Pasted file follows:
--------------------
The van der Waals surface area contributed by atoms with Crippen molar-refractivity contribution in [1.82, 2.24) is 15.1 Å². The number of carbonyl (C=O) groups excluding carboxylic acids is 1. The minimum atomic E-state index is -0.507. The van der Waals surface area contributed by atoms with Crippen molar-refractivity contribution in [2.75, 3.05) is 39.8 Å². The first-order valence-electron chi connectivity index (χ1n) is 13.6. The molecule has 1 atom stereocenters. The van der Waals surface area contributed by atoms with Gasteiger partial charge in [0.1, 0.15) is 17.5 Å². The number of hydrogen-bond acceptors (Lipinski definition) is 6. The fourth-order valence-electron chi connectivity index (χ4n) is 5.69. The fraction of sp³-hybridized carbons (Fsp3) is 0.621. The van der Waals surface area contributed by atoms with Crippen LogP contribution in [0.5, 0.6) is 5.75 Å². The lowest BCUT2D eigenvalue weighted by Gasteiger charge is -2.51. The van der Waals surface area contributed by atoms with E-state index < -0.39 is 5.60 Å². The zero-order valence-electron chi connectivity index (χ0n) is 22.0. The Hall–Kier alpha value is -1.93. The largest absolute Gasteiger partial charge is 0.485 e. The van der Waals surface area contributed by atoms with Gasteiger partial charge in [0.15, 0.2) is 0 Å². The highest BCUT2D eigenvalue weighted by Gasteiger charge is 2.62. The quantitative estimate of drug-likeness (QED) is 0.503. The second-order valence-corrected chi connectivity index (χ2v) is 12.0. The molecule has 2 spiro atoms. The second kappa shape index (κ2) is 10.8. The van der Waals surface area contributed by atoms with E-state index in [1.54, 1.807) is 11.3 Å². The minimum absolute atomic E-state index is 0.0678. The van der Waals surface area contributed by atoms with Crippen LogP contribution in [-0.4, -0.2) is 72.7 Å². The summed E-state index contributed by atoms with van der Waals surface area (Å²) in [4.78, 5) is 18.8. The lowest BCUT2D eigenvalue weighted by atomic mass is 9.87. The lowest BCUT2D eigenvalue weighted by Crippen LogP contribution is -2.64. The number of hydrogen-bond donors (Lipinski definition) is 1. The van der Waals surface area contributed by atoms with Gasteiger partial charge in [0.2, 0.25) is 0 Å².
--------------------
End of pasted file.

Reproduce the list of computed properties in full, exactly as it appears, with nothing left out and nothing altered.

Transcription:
The van der Waals surface area contributed by atoms with Crippen molar-refractivity contribution in [1.82, 2.24) is 15.1 Å². The number of carbonyl (C=O) groups excluding carboxylic acids is 1. The minimum atomic E-state index is -0.507. The van der Waals surface area contributed by atoms with Crippen molar-refractivity contribution in [2.75, 3.05) is 39.8 Å². The first-order valence-electron chi connectivity index (χ1n) is 13.6. The molecule has 1 atom stereocenters. The van der Waals surface area contributed by atoms with Gasteiger partial charge in [0.1, 0.15) is 17.5 Å². The number of hydrogen-bond acceptors (Lipinski definition) is 6. The fourth-order valence-electron chi connectivity index (χ4n) is 5.69. The fraction of sp³-hybridized carbons (Fsp3) is 0.621. The van der Waals surface area contributed by atoms with Crippen LogP contribution in [0.5, 0.6) is 5.75 Å². The lowest BCUT2D eigenvalue weighted by Gasteiger charge is -2.51. The van der Waals surface area contributed by atoms with E-state index < -0.39 is 5.60 Å². The zero-order valence-electron chi connectivity index (χ0n) is 22.0. The Hall–Kier alpha value is -1.93. The largest absolute Gasteiger partial charge is 0.485 e. The van der Waals surface area contributed by atoms with Gasteiger partial charge in [0.15, 0.2) is 0 Å². The highest BCUT2D eigenvalue weighted by Gasteiger charge is 2.62. The quantitative estimate of drug-likeness (QED) is 0.503. The second-order valence-corrected chi connectivity index (χ2v) is 12.0. The molecule has 2 spiro atoms. The second kappa shape index (κ2) is 10.8. The van der Waals surface area contributed by atoms with E-state index in [1.54, 1.807) is 11.3 Å². The minimum absolute atomic E-state index is 0.0678. The van der Waals surface area contributed by atoms with Crippen LogP contribution in [-0.4, -0.2) is 72.7 Å². The summed E-state index contributed by atoms with van der Waals surface area (Å²) in [4.78, 5) is 18.8. The lowest BCUT2D eigenvalue weighted by atomic mass is 9.87. The lowest BCUT2D eigenvalue weighted by Crippen LogP contribution is -2.64. The number of hydrogen-bond donors (Lipinski definition) is 1. The van der Waals surface area contributed by atoms with Gasteiger partial charge in [0.2, 0.25) is 0 Å².